Amanda Eliasch lives in a four-storey house in Victoria with her husband John and sons Charles and Jack
My theatrical taste has been very influenced by my grandmother, a concert pianist who had a good eye for colour, and my mother, who had a flair for clashing colours harmoniously. My grandfather was Sidney Gilliat, who directed some of the St Trinian's films. He collected modern art and got me to love Shakespeare. That said, when I announced I wanted to go to drama school, aged 28 - before I became a photographer - he thought I was mad. He thought the acting world was hell, and had funny, puritanical views. He said, 'If you go to drama school, you're nothing but a prostitute!'
"I've also been influenced by the florist Kenneth Turner, furniture designer Oriel Harwood and Anoushka Hempel. I like visually eccentric people, too, like Isabella Blow. I used to work as an accountant for Ken Turner, and was living in a very bourgeois house then - all pale blue and peach. He told me, 'That's not you', and encouraged me to express my personality more.
"I know what good taste means in the conventional sense, but I don't want to live like that. I love vulgarity and kitsch. Things that make you wonder whether they're real, and leave you thinking, 'Who cares what's real, anyway?' I love Oriel's designs for that reason - like the turbanned busts and black standard lamp topped with Satanic-looking horns in my living room or the bronze-coloured mosaic tiles in my bathroom. Her pieces look like they're made of fine materials but they're made of fibreglass or resin.
"The style of the house when we bought it was just as theatrical, but in a Seventies way. It had belonged to John Osborne and his wife, Penelope Gilliatt, and hadn't been touched for 20 years. There was a fireplace in the middle of one room, a chainmail light incorporating chandeliers strung along one ceiling. At one point, they'd let pet birds fly about freely. I wish I'd kept the Seventies stuff but, in the early Nineties, Seventies revivalism wasn't that fashionable yet. Fortunately, we still have two huge doors left behind by Osborne - they were used for the set of his play, Luther, put on at the Royal Court.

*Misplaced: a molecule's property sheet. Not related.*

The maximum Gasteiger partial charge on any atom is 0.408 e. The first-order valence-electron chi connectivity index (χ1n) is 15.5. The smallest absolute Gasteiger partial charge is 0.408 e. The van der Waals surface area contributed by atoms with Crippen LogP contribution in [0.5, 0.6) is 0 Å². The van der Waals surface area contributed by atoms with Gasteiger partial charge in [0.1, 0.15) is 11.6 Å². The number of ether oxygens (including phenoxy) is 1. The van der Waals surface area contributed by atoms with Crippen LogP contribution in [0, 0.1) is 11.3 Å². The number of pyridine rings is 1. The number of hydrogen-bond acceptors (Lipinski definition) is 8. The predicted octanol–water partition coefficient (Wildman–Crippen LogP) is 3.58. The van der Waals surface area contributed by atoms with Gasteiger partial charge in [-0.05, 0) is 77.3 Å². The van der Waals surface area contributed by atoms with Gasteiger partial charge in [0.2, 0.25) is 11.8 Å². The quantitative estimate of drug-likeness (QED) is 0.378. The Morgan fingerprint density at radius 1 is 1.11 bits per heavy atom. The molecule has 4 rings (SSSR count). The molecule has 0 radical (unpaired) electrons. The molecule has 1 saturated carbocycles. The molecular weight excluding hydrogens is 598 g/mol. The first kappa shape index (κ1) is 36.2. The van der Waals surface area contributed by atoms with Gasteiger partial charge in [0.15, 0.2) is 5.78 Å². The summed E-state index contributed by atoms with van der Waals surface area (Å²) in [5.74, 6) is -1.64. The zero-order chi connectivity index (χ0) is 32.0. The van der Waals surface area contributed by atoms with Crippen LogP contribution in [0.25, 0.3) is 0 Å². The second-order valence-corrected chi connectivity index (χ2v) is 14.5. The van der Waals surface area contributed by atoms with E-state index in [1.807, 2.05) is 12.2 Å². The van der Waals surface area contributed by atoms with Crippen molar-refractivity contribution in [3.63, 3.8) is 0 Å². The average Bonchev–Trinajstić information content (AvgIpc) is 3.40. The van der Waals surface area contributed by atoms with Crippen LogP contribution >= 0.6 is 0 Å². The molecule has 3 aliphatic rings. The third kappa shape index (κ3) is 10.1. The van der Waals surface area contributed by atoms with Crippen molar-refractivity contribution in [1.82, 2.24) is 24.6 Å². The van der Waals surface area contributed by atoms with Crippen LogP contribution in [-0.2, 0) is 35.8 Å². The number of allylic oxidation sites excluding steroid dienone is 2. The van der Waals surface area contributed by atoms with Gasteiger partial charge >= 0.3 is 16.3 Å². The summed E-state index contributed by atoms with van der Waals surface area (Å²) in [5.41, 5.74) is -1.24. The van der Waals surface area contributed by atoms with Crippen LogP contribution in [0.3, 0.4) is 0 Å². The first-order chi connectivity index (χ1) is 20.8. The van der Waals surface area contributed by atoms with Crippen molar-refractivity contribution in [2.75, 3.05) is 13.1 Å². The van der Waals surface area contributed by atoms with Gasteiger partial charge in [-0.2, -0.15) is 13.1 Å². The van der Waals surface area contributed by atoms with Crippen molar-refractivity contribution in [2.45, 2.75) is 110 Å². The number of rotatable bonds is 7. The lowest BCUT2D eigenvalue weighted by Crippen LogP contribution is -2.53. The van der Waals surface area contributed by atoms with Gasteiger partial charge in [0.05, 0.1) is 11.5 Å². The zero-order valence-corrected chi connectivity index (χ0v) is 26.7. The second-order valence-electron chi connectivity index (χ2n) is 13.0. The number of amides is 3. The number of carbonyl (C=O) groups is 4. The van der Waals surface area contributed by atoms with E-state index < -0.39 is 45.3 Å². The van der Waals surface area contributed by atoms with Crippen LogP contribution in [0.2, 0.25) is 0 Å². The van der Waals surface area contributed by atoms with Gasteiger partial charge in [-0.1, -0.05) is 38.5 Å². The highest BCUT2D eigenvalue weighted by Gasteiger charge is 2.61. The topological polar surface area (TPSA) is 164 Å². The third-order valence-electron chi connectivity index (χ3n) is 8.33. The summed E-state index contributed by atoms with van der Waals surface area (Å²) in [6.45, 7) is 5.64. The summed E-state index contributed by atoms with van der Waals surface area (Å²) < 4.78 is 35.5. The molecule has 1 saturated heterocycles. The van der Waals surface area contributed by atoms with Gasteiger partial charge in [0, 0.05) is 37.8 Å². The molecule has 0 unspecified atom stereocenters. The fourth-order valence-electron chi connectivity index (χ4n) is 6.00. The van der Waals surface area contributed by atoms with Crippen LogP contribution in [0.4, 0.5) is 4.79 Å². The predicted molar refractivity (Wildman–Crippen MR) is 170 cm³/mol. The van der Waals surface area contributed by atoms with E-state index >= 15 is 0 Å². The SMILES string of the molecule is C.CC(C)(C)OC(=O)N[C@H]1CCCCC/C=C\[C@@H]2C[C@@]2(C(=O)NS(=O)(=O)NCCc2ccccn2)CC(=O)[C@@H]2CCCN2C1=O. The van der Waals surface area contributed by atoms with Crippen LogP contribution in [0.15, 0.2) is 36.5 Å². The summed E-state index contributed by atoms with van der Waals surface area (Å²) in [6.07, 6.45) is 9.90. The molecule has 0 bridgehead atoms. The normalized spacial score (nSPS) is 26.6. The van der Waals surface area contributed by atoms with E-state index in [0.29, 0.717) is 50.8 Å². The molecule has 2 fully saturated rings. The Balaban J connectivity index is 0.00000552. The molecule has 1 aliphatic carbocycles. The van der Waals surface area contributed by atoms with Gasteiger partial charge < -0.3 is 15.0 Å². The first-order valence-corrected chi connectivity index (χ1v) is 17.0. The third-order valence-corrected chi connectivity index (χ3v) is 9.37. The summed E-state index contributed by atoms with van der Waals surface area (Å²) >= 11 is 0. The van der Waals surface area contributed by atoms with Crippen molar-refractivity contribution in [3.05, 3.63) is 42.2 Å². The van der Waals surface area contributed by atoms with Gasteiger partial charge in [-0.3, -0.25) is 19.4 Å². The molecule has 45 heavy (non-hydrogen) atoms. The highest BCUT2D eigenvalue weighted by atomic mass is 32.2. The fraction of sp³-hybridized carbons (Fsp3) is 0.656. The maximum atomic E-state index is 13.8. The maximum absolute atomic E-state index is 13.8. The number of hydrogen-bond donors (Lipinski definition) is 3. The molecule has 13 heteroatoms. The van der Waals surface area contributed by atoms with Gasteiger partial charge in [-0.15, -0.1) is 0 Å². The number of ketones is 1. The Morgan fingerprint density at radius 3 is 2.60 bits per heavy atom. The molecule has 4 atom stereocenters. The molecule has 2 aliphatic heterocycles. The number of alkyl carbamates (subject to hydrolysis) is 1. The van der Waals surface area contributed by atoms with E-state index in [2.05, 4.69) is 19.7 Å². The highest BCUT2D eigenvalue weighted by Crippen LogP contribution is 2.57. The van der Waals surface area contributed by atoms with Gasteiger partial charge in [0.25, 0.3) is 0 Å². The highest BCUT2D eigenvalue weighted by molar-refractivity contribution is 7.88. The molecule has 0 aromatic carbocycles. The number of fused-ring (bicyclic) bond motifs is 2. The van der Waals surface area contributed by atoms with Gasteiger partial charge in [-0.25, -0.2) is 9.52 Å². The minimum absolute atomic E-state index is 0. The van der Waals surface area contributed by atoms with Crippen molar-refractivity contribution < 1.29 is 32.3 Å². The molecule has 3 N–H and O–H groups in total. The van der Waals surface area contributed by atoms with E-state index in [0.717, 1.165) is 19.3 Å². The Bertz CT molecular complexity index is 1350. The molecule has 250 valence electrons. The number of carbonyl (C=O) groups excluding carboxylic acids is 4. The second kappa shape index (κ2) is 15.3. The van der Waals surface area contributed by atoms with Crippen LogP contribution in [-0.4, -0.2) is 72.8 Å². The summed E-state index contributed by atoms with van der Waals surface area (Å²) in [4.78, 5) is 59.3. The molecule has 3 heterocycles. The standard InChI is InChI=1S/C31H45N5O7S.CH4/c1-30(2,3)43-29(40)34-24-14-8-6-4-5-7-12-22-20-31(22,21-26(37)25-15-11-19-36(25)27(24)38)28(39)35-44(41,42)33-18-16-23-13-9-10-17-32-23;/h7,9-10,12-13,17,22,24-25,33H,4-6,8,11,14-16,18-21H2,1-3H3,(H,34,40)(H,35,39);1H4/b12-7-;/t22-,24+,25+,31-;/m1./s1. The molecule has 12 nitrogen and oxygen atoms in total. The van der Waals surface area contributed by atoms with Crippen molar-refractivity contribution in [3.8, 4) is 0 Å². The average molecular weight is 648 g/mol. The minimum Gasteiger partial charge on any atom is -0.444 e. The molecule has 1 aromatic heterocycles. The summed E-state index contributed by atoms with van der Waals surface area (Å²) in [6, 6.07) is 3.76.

"My shocking-pink and canary-yellow bedroom is my favourite room. I treat it as my office and sometimes my kitchen. It's filled with Thai objects. I'm mad about Thailand, the way much of its beauty is skin-deep - a spectacular-looking costume, say, might turn out to be made of nylon. The walls are yellow because they put me in a good mood the moment I wake up. I'm naturally bad-tempered, but yellow lifts my mood miraculously.
"My living room is a difficult room to make cosy. It was painted scarlet once but everybody bitched about how vile that was, so I finally succumbed to boring old beige. But I've made up for that with the furniture, much of it bought at fleamarkets or antique shops, like my leather chaise longue, from a shop in west London's Ledbury Road. I've got a huge birdcage from Thailand that looks like a miniature cathedral, an eagle on a plinth covered in leopard-print fabric and a cabinet with twisty legs by furniture and lighting designer Mark Brazier-Jones. I've got a vase by Picasso, given to me by my grandfather, next to a fake skull. A friend told me Picasso practised witchcraft on his ceramics, and strongly advised me to put the vase away! The overall effect is very Gothic, a style I got into when I was studying Shakespeare at drama school. I also love the style of goths - the way they're a cross between punks and 18th-century dandies.
"My indigo dining room - with its enormous table and Gothic-style chairs - is Macbeth-inspired. There are sword-shaped wall sconces that you put candles in, and a light with a mirror ball hanging from it, both by Brazier-Jones. One Christmas, I hung the light outside the house as a Christmas decoration, and didn't bother with any decorations inside. There's also a statue of a male nude, which I once put in the window overlooking the street, but a prissy neighbour complained about it, so I had to move it to the other side of the room.
"My other major passion is contemporary British art. One of my first jobs as a photographer was shooting the catalogue of furniture maker Kartell, in collaboration with Franca Sozzani, editor of Italian Vogue. It pictured artists sitting on Kartell chairs, and I got to know many Young British Artists that way. Sozzani then suggested I do my book, British Artists At Work, which shows artists in their studios. I've got a painting by Martin Maloney, of a family snapshot, and another by Dexter Dalwood of what looks like Stalin's desk. I've also got a painting of a Barbie doll dressed as a Renaissance madonna - a cartoony parody of a Leonardo canvas - by Nicholas Barker. It reminds me of the way one of my sons, who's got a Barbie doll, has this thing about dressing her in different costumes and filming her.
"At the moment, she's dressed as Marie Antoinette, in a pale blue frock with gold fringing. It has inspired me to completely redecorate the house in gold, pale blue and pink roses. Maybe it's a sign that I'll turn into a chintzy old bag in my old age. I've never liked chintz before, but now I do, perhaps because I'm older. Some people make no bones about the fact they find my rococo taste revolting. But I don't want to live by feeling that I have to please others. I want to live by pleasing myself."
'British Artists at Work', with photographs by Eliasch and text by Gemma de Cruz, is published by Assouline, £55Reuse content